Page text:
Coring the Arctic
In just the past few years, the ACEX record has had an extraordinary impact on how we view significant parts of the Cenozoic, building new understandings beyond the framework laid down by Zachos and colleagues.

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Drilling the Arctic is no easy feat: It involves icebreaking ships, strong drills and a steady ice surface.

In one of the most fascinating studies using ACEX core materials, Appy Sluijs of Utrecht University in the Netherlands and colleagues reported in Nature in 2006 that just prior to the “Big Heat”, or Paleocene-Eocene Thermal Maximum or PETM as it is often called, 55 million years ago, the surface waters of the Arctic Ocean were as warm as 18 degrees Celsius (see Geotimes, August 2006). To put this temperature in perspective, the average sea surface temperature in the Arctic Ocean today is negative 2 degrees Celsius. Then, during the PETM, one of the few time periods in the geological record in which temperatures increased rapidly, Arctic temperatures soared to 24 degrees Celsius, more than 10 degrees Celsius higher than what current climate models predict is possible. These climate models cannot replicate these temperatures either, even when extreme levels of carbon dioxide are assumed to have occurred. This finding left us scratching our heads for other mechanisms. In a 2007 paper in Nature, however, Ryan Sriver and Matt Huber of Purdue University in Indiana suggest an answer to the puzzle: Ocean mixing by hurricanes could have been the mechanism that efficiently moved heat from the equator northward, keeping the Arctic seas warm during the period. Though this mechanism is under debate, it is an intriguing possibility that warrants further investigation.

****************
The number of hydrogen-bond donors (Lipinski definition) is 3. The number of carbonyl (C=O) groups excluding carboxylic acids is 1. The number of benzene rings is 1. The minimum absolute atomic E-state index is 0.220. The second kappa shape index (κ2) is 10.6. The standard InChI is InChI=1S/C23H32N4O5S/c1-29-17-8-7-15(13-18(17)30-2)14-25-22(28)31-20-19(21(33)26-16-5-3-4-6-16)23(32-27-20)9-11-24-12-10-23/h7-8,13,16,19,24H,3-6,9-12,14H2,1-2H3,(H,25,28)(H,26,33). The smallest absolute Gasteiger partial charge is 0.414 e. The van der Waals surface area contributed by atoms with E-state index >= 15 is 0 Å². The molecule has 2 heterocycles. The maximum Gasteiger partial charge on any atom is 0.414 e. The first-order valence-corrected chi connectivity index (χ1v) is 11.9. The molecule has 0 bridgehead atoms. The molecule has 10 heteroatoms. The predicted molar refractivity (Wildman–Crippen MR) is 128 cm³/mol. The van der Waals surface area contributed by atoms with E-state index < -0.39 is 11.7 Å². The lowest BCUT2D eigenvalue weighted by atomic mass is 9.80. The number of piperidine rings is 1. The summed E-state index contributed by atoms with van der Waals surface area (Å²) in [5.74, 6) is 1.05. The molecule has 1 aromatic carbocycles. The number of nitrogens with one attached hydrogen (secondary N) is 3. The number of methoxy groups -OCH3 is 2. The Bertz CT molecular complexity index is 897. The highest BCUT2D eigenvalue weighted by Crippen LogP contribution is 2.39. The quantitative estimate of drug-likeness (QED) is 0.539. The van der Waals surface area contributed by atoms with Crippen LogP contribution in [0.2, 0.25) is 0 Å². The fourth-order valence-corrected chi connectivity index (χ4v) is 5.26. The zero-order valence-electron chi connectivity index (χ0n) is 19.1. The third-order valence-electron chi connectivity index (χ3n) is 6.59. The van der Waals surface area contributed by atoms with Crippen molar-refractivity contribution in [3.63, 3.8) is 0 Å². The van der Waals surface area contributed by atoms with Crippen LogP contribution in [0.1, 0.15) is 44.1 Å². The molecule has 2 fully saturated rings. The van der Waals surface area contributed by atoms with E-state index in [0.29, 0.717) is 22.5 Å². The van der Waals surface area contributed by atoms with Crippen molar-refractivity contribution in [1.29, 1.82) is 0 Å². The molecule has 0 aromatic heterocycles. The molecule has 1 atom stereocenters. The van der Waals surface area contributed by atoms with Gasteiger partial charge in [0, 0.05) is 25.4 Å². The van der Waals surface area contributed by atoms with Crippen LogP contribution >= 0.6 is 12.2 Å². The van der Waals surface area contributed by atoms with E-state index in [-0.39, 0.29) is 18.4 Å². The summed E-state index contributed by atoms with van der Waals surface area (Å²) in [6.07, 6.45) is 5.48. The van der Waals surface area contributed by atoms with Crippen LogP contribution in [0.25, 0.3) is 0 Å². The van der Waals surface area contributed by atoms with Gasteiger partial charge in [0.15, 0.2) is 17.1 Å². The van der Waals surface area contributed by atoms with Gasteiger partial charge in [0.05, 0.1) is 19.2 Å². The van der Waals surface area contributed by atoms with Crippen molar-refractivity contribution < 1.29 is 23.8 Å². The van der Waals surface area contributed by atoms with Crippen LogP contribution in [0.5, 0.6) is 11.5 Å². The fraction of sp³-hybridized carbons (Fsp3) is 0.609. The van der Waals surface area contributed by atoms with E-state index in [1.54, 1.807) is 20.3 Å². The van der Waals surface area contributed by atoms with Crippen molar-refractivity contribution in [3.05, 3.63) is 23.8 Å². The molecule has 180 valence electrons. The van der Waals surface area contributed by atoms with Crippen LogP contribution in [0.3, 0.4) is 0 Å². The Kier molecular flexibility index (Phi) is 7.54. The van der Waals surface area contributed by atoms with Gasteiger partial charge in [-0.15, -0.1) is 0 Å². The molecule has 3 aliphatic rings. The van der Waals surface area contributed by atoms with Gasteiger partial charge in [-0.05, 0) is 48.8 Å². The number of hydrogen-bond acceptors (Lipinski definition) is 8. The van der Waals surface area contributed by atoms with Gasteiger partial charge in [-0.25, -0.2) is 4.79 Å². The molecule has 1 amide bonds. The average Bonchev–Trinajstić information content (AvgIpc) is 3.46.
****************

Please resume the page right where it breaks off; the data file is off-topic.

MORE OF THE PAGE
Looking at a younger portion of the ACEX record, Henk Brinkhuis of Utrecht University and colleagues found a time period when the Arctic’s environment was like nothing that had ever been conceived, as they reported in Nature in 2006. About 49 million years ago, when sea temperatures had cooled to around 10 degrees Celsius, the Arctic surface was primarily freshwater, and a freshwater fern called Azolla thrived. This means that the Arctic harbored a very intense hydrological cycle at the time, which is in stark contrast to today’s polar desert environment. No models had predicted that such an active hydrological cycle had occurred in the past, nor that one could occur again. That it clearly did occur, however, makes one wonder if it could happen again.

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Members of the Arctic Coring Expedition team pore over the core they drilled.

Even younger than this time period, at approximately 46 million years ago, ice-rafted debris was found in the ACEX record, as Moran and colleagues reported in Nature in 2006. This interpretation has since been replicated with more detailed analyses. Ice-rafted debris indicates that there was at least seasonal sea ice in the Arctic by 46 million years ago. This discovery of very early ice was startling because it means ice was present more than 30 million years earlier than previously thought. The finding, in combination with records from the Antarctic, suggests that the Cenozoic cooling trend occurred synchronously at both poles, in stark contrast to earlier interpretations that depicted Antarctic cooling first, followed many, many of millions of years later by Northern Hemisphere glaciation. Such a find also indicates that the same processes that cooled the Antarctic cooled the Arctic, which is a somewhat new understanding.